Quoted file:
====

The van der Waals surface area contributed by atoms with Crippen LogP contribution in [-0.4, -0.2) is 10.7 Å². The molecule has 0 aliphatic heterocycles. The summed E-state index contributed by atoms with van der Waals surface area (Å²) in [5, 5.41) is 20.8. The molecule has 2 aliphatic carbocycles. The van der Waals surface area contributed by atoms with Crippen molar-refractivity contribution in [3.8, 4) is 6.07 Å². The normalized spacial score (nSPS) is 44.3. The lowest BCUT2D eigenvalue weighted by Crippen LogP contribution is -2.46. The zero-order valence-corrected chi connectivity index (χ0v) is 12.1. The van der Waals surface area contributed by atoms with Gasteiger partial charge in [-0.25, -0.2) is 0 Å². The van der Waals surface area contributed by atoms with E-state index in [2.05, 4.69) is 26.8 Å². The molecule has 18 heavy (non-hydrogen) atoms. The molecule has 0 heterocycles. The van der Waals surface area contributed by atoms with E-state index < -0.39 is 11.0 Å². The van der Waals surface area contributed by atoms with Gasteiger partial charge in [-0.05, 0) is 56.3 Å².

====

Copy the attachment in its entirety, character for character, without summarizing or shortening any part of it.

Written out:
The van der Waals surface area contributed by atoms with Crippen LogP contribution in [-0.4, -0.2) is 10.7 Å². The molecule has 0 aliphatic heterocycles. The summed E-state index contributed by atoms with van der Waals surface area (Å²) in [5, 5.41) is 20.8. The molecule has 2 aliphatic carbocycles. The van der Waals surface area contributed by atoms with Crippen molar-refractivity contribution in [3.8, 4) is 6.07 Å². The normalized spacial score (nSPS) is 44.3. The lowest BCUT2D eigenvalue weighted by Crippen LogP contribution is -2.46. The zero-order valence-corrected chi connectivity index (χ0v) is 12.1. The van der Waals surface area contributed by atoms with Gasteiger partial charge in [-0.25, -0.2) is 0 Å². The van der Waals surface area contributed by atoms with E-state index in [2.05, 4.69) is 26.8 Å². The molecule has 18 heavy (non-hydrogen) atoms. The molecule has 0 heterocycles. The van der Waals surface area contributed by atoms with E-state index < -0.39 is 11.0 Å². The van der Waals surface area contributed by atoms with Gasteiger partial charge in [-0.05, 0) is 56.3 Å².